The number of temporary delivery drivers has fallen by more than a quarter as thousands of workers return to their pre-pandemic jobs in retail, new research suggests.
According to job site Indeed Flex, delivery work was a “lifeline” for many people during the lockdown amid a big increase in online shopping.
Its study indicated that the number of temporary drivers available for work in June was 28.8 per cent down on its March level, with many opting for shifts in the retail and hospitality sectors instead.
“The logistics sector stepped up admirably last year, keeping millions of locked-down Britons supplied with food and essentials,” Indeed Flex chief executive Jack Beaman said.
“The surging demand for delivery drivers also proved a lifeline for many people whose jobs in hospitality, tourism or high street retail came to an abrupt end.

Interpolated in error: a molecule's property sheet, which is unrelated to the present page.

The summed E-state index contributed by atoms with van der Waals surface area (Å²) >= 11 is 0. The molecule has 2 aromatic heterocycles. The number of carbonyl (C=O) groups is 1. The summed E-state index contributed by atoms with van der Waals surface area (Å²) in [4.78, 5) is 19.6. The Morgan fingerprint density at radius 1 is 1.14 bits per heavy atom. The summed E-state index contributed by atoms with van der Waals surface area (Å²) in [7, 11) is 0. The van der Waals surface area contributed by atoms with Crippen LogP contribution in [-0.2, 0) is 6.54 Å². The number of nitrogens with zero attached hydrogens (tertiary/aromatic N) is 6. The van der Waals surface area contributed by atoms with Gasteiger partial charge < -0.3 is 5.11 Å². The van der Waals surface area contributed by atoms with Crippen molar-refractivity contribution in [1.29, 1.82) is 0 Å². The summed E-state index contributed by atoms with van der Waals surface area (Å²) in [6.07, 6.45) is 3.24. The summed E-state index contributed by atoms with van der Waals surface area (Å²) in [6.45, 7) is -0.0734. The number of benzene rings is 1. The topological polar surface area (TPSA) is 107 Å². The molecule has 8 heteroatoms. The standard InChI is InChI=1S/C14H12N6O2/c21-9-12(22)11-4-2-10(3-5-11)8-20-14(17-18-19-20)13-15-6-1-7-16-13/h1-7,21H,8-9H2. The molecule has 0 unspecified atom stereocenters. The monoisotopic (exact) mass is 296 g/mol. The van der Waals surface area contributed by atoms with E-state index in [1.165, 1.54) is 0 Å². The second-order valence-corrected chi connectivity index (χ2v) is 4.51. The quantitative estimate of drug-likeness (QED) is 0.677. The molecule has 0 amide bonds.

“Now, as lockdown restrictions ease, many of the temporary drivers who kept Britain moving in its time of need are boomeranging back to their old jobs.”
He added: “The trend is happening at the worst possible time for logistics businesses, who are simultaneously grappling with the post-Brexit shortage of drivers and a ‘pingdemic’ which is forcing many staff to stay off work to isolate themselves at home.
“The news is better for those looking for temporary work as a driver. They’re in the driving seat like never before – as flexible workers with an in-demand skill, they can pick and choose the shifts that suit them best.”
The news comes as Big 4 grocer Tesco announced it is offering a £1000 joining bonus to lorry drivers who join the company before the end of September amid staffing pressures on the UK’s supermarkets.
The payment, which applies to new starters who join the supermarket giant from July 14 until September 30, appears on various advertisements for HGV driver roles on the food retailer’s website.
with PA Wires.